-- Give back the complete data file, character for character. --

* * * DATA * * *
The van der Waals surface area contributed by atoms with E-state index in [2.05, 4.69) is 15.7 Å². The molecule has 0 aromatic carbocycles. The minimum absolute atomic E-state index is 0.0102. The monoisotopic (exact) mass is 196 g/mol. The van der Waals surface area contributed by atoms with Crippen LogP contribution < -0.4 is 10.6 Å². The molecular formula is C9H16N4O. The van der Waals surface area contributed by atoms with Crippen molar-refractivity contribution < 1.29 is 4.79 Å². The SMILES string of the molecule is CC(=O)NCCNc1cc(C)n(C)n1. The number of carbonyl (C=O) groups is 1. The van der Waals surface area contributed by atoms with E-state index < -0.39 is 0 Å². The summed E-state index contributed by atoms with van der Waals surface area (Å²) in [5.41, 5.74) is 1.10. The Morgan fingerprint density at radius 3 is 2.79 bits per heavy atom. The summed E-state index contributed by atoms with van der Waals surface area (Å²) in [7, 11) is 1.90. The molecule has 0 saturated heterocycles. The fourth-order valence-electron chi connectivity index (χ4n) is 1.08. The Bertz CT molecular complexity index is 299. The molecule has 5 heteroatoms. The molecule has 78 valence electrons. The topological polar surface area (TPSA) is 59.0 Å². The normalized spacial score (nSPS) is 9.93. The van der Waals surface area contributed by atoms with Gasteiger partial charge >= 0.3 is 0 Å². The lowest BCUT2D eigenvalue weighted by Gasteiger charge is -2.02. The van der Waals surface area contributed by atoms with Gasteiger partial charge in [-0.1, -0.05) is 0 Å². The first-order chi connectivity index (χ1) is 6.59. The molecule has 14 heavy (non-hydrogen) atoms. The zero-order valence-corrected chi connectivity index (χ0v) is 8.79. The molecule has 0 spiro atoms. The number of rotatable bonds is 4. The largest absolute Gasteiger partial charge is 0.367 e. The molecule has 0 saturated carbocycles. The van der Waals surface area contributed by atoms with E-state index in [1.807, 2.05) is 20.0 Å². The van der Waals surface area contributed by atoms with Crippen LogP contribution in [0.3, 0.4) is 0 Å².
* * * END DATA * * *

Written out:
The van der Waals surface area contributed by atoms with E-state index in [2.05, 4.69) is 15.7 Å². The molecule has 0 aromatic carbocycles. The minimum absolute atomic E-state index is 0.0102. The monoisotopic (exact) mass is 196 g/mol. The van der Waals surface area contributed by atoms with Crippen LogP contribution < -0.4 is 10.6 Å². The molecular formula is C9H16N4O. The van der Waals surface area contributed by atoms with Crippen molar-refractivity contribution < 1.29 is 4.79 Å². The SMILES string of the molecule is CC(=O)NCCNc1cc(C)n(C)n1. The number of carbonyl (C=O) groups is 1. The van der Waals surface area contributed by atoms with E-state index < -0.39 is 0 Å². The summed E-state index contributed by atoms with van der Waals surface area (Å²) in [5.41, 5.74) is 1.10. The Morgan fingerprint density at radius 3 is 2.79 bits per heavy atom. The summed E-state index contributed by atoms with van der Waals surface area (Å²) in [7, 11) is 1.90. The molecule has 0 saturated heterocycles. The fourth-order valence-electron chi connectivity index (χ4n) is 1.08. The Bertz CT molecular complexity index is 299. The molecule has 5 heteroatoms. The molecule has 78 valence electrons. The topological polar surface area (TPSA) is 59.0 Å². The normalized spacial score (nSPS) is 9.93. The van der Waals surface area contributed by atoms with Gasteiger partial charge >= 0.3 is 0 Å². The lowest BCUT2D eigenvalue weighted by Gasteiger charge is -2.02. The van der Waals surface area contributed by atoms with Gasteiger partial charge in [-0.1, -0.05) is 0 Å². The first-order chi connectivity index (χ1) is 6.59. The molecule has 14 heavy (non-hydrogen) atoms. The zero-order valence-corrected chi connectivity index (χ0v) is 8.79. The molecule has 0 spiro atoms. The number of rotatable bonds is 4. The largest absolute Gasteiger partial charge is 0.367 e. The molecule has 0 saturated carbocycles. The van der Waals surface area contributed by atoms with E-state index in [1.807, 2.05) is 20.0 Å². The van der Waals surface area contributed by atoms with Crippen LogP contribution in [0.3, 0.4) is 0 Å².